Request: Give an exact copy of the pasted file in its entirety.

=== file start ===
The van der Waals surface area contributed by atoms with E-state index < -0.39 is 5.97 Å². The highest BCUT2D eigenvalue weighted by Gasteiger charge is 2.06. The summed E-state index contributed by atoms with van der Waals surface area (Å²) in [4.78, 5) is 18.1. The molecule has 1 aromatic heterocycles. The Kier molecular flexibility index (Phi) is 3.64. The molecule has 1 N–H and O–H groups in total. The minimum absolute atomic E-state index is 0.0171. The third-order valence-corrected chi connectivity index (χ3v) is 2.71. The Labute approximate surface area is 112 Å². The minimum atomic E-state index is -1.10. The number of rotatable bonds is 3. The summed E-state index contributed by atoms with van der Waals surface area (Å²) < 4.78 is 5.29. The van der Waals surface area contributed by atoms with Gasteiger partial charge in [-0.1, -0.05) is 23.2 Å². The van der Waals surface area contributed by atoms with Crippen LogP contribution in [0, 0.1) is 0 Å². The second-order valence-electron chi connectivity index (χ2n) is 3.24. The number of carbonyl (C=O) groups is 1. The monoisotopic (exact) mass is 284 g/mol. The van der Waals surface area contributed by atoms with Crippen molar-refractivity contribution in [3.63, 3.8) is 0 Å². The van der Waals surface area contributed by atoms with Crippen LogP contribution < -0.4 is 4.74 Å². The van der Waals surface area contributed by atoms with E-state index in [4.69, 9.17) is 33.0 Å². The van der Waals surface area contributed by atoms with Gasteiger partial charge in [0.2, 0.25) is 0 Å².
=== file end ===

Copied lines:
The van der Waals surface area contributed by atoms with E-state index < -0.39 is 5.97 Å². The highest BCUT2D eigenvalue weighted by Gasteiger charge is 2.06. The summed E-state index contributed by atoms with van der Waals surface area (Å²) in [4.78, 5) is 18.1. The molecule has 1 aromatic heterocycles. The Kier molecular flexibility index (Phi) is 3.64. The molecule has 1 N–H and O–H groups in total. The minimum absolute atomic E-state index is 0.0171. The third-order valence-corrected chi connectivity index (χ3v) is 2.71. The Labute approximate surface area is 112 Å². The minimum atomic E-state index is -1.10. The number of rotatable bonds is 3. The summed E-state index contributed by atoms with van der Waals surface area (Å²) < 4.78 is 5.29. The van der Waals surface area contributed by atoms with Gasteiger partial charge in [-0.1, -0.05) is 23.2 Å². The van der Waals surface area contributed by atoms with Crippen LogP contribution in [0, 0.1) is 0 Å². The second-order valence-electron chi connectivity index (χ2n) is 3.24. The number of carbonyl (C=O) groups is 1. The monoisotopic (exact) mass is 284 g/mol. The van der Waals surface area contributed by atoms with Crippen molar-refractivity contribution in [3.63, 3.8) is 0 Å². The van der Waals surface area contributed by atoms with Crippen LogP contribution < -0.4 is 4.74 Å². The van der Waals surface area contributed by atoms with E-state index in [4.69, 9.17) is 33.0 Å². The van der Waals surface area contributed by atoms with Gasteiger partial charge in [0.2, 0.25) is 0 Å².